“It isn’t the mountains ahead to climb that wear you out; it’s the pebble in your shoe.”

“The man who has no imagination has no wings.”

“A man who views the world the same at fifty as he did at twenty has wasted thirty years of his life.”

“I am the greatest, I said that even before I knew I was.”

“Age is whatever you think it is. You are as old as you think you are.”

“I’ve made my share of mistakes along the way, but if I have changed even one life for the better, I haven’t lived in vain.”

“Only a man who knows what it is like to be defeated can reach down to the bottom of his soul and come up with the extra ounce of power it takes to win when the match is even.”

Harper Lee 1926 – 2016

mockingbird

“You never really understand a person until you consider things from his point of view.”

“I think there’s just one kind of folks. Folks.”

“The one thing that doesn’t abide by majority rule is a person’s conscience.”

“It was times like these when I thought my father, who hated guns and had never been to any wars, was the bravest man who ever lived.”

“Before I can live with other folks I’ve got to live with myself. The one thing that doesn’t abide by majority rule is a person’s conscience.”

“Until I feared I would lose it, I never loved to read. One does not love breathing.”

“Real courage is when you know you’re licked before you begin, but you begin anyway and see it through no matter what.”

“Many receive advice, only the wise profit from it.”

Nancy Reagan 1921 – 2016

nancy-reagan“To my young friends out there: Life can be great, but not when you can’t see it. So, open your eyes to life: to see it in the vivid colors that God gave us as a precious gift to His children, to enjoy life to the fullest, and to make it count. Say yes to your life.”

“For eight years, I was sleeping with the president, and if that doesn’t give you special access, I don’t know what does!”

“A woman is like a tea bag, you can not tell how strong she is until you put her in hot water.”

Leonard Cohen 1934-2016

leonard-cohen“Ring the bells that still can ring. Forget your perfect offering. There’s a crack in everything, that’s how the light gets in.”

~ lyrics from Anthem, off the 1992 record ‘The Future’

“Out of the thousands who are known or who want to be known as poets, maybe one or two are genuine and the rest are fakes, hanging around the sacred precincts, trying to look like the real thing.”

“Act the way you’d like to be and soon you’ll be the way you act.”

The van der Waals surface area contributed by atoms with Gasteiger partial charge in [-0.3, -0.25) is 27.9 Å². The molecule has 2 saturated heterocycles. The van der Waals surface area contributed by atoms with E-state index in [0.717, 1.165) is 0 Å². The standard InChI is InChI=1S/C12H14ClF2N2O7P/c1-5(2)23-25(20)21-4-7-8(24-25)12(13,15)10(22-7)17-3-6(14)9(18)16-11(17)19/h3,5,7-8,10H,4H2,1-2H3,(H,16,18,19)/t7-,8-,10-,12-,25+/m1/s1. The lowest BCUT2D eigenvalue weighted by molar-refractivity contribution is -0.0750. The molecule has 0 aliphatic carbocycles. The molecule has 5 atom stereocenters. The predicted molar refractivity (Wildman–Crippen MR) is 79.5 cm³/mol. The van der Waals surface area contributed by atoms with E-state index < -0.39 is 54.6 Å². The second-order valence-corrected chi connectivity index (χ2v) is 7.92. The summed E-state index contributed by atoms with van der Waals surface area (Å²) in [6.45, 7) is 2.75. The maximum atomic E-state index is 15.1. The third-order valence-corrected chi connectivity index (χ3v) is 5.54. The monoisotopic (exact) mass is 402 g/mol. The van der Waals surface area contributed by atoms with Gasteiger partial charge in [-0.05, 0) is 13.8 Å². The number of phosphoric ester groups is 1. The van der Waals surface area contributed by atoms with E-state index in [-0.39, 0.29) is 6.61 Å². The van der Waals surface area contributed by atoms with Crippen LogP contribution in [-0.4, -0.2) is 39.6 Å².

“Poetry is just the evidence of life. If your life is burning well, poetry is just the ash.”

“I did my best, it wasn’t much. I couldn’t feel, so I tried to touch. I told the truth, I didn’t come to fool you. And even though it all went wrong, I’ll stand before the Lord of Song, with nothing on my tongue but Hallelujah…” ~ lyrics from his 1984 masterpiece, Hallelujah

“I don’t really understand that process called reincarnation but if there is such a thing I’d like to come back as my daughter’s dog.”

Carrie Fisher 1956-2016

carrie-fisher “One of the great things to pretend is that you’re not only alright, you’re in great shape. Now to have that come true – I’ve actually gone on stage depressed and that’s worked its magic on me, ’cause if I can convince you that I’m alright, then maybe I can convince me.”

“I always wrote. I wrote from when I was 12. That was therapeutic for me in those days. I wrote things to get them out of feeling them, and onto paper. So writing in a way saved me, kept me company. I did the traditional thing with falling in love with words, reading books and underlining lines I liked and words I didn’t know.”

Debbie Reynolds 1932 – 2016

debbie-reynolds

“If you’re a dancer, study singing. You have to do everything and do it well. You have to study acting. You have to study all of it. You have to find workshops, get out on the stage…and fail.”

“You have to keep practicing, if you’re really going to be good.”

“Anything worthwhile is hard, and dancing is very hard, and if you’ve ever studied dancing of any kind you’d know that to be in precision, three people dancing together.”

George Michael 1963-2016

wham“You’ll never find peace of mind until you listen to your heart.”

“Because of the media, the way the world is perceived is as a place where resources and time are running out. We’re taught that you have to grab what you can before it’s gone. It’s almost as if there isn’t time for compassion.”

Ronnie Corbett 1930-2016

“Have you ever noticed? Anybody going slower than you is an idiot, and anyone going faster than you is a maniac.”

“We’ll be talking to a car designer who’s crossed a Toyota with Quasimodo and come up with the Hatchback of Notre Dame.”

Florence Henderon 1934-2016 (AKA Carol Brady from The Brady Bunch)